The first issue of Mad magazine appeared in August 1952. Coincidentally I was born at the end of that very month. Who knew that we had so much in common?
I don’t remember when I became aware of the magazine– but like many firsts in my life, it was likely later than many of my contemporaries. I don’t think it was my dad who showed it to me, probably one of the kids at school.
It may well have been too sophisticated for me; I certainly didn’t understand most of the social and political references, including the cold war context of “Spy vs. Spy”. I ignored the appropriated image of Alfred E. Neuman’s “What? Me worry!?!” and only sometimes “got” Don Martin’s comic strip. The first thing I did was carefully fold in the back cover to see how the captioned image magically morphed into something completely – caustically — different.
The second was to look for the movie and television spoofs. Like “The Sound of Money” with its caricature of Julie Andrews singing reworked lyrics to the ubiquitous song.
And for years I sang the lyrics to “Chopped Liver” (*sung to the tune of “Moon River”): “Chopped Liver, onions on the side / my social life has died, from you / My friends shun me, they out-run me / the smell of my breath, is slow death, sad but true / My odors’ twice as bad as beer, and people who drink beer agree / I know that my breath will not end / always I’ll offend, my halitosis friends / Chopped liver, in me.
In retrospect however I think I absorbed the magazine’s subliminal message of being skeptical and critical of anything and everything I was being taught. Whatever was being presented –at home, at school, in the media — was subject to spoof, including how it was presented.
I think Mad showed me that I wasn’t crazy: it was the world that was ridiculous. There was another – funnier, darker — side to everything. Inadvertently perhaps, my sense of humor, my appreciation of wit and sarcasm, can be attributed to reading Mad magazine in my formative years. Though I haven’t looked at an issue of Mad in many years, I now realize its iconoclastic perspective helped make me the man I have become.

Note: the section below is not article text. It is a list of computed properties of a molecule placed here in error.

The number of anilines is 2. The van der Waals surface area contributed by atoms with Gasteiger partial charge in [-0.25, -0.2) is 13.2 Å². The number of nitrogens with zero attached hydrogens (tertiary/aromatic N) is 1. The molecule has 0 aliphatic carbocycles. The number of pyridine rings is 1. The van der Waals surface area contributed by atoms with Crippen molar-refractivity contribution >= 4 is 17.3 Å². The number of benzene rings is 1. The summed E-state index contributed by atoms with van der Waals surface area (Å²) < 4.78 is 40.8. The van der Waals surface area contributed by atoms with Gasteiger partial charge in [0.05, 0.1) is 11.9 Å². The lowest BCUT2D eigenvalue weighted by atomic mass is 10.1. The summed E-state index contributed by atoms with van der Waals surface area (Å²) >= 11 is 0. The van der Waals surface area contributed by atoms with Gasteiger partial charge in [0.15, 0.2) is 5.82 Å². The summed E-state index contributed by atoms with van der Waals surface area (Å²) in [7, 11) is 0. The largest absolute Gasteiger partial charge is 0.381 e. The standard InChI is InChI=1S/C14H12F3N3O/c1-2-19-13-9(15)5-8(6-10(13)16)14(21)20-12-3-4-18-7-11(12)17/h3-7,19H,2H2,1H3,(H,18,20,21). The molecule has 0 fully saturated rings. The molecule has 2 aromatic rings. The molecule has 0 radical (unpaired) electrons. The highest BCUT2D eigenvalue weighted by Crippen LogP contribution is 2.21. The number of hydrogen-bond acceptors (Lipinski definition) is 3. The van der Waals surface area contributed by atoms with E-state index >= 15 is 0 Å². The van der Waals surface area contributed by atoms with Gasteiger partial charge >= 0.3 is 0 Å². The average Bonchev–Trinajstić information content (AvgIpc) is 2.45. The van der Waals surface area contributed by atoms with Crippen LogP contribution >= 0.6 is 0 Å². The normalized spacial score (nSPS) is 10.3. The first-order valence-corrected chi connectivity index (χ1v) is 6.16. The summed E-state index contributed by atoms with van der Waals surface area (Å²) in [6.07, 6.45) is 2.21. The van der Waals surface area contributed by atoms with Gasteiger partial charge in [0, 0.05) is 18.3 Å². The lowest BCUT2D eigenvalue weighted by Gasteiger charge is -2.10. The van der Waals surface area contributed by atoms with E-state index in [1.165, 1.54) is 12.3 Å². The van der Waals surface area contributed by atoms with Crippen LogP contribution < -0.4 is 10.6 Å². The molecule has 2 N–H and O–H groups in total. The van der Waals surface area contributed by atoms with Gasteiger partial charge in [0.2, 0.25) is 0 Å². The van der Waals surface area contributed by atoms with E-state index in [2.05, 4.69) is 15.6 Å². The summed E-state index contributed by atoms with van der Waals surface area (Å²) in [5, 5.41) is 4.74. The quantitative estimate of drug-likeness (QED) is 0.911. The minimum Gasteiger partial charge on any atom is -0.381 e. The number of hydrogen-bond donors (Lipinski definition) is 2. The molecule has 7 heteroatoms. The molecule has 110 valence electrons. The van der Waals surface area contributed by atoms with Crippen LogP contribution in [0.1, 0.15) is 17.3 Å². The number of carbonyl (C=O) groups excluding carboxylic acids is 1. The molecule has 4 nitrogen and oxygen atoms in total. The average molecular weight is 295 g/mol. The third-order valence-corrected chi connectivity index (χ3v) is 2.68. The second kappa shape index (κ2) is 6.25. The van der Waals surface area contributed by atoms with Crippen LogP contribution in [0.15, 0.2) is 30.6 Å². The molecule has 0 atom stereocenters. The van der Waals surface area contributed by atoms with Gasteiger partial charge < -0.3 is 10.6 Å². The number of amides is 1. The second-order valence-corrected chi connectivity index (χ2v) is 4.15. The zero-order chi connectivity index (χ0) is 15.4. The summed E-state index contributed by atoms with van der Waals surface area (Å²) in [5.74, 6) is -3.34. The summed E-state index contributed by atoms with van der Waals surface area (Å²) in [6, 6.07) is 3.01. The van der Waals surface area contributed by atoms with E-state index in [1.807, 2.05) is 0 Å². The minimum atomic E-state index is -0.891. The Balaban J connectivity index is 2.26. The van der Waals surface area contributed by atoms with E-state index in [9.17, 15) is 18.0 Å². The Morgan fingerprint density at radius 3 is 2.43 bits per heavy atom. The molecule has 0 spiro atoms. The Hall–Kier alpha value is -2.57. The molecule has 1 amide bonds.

4 thoughts on “Mad Magazine and Me”
You know, Jim, you’re probably right about the subversiveness of reading MAD. At the time I thought it was merely fun and naughty, but its satirical and irreverent send-ups probably did teach me to be more skeptical and critical than before I encountered MAD. Thanks again for the memories – for articulating something that I would’ve found peripheral that I probably shouldn’t think of that way at all!
Chopped liver, onions on the side is still an in side joke among certain friends from my youth. Thank you for posting a very interesting observation on one of my early influences.
I loved MAD Magazine as an adolescent and looked forward to the next issue that I purchased at the grocery store. My introduction actually occurred earlier when I took piano lessons from Miss Peterson. She kept piles of past issues which I looked through and being amazed and amused. I loved the wit and irreverence of MAD Magazine.
Mad Magazine was great and very advanced till the 1980’s. Then it went downhill from there. New writers replaced the old, some died and Mad Magazine finally went corporate.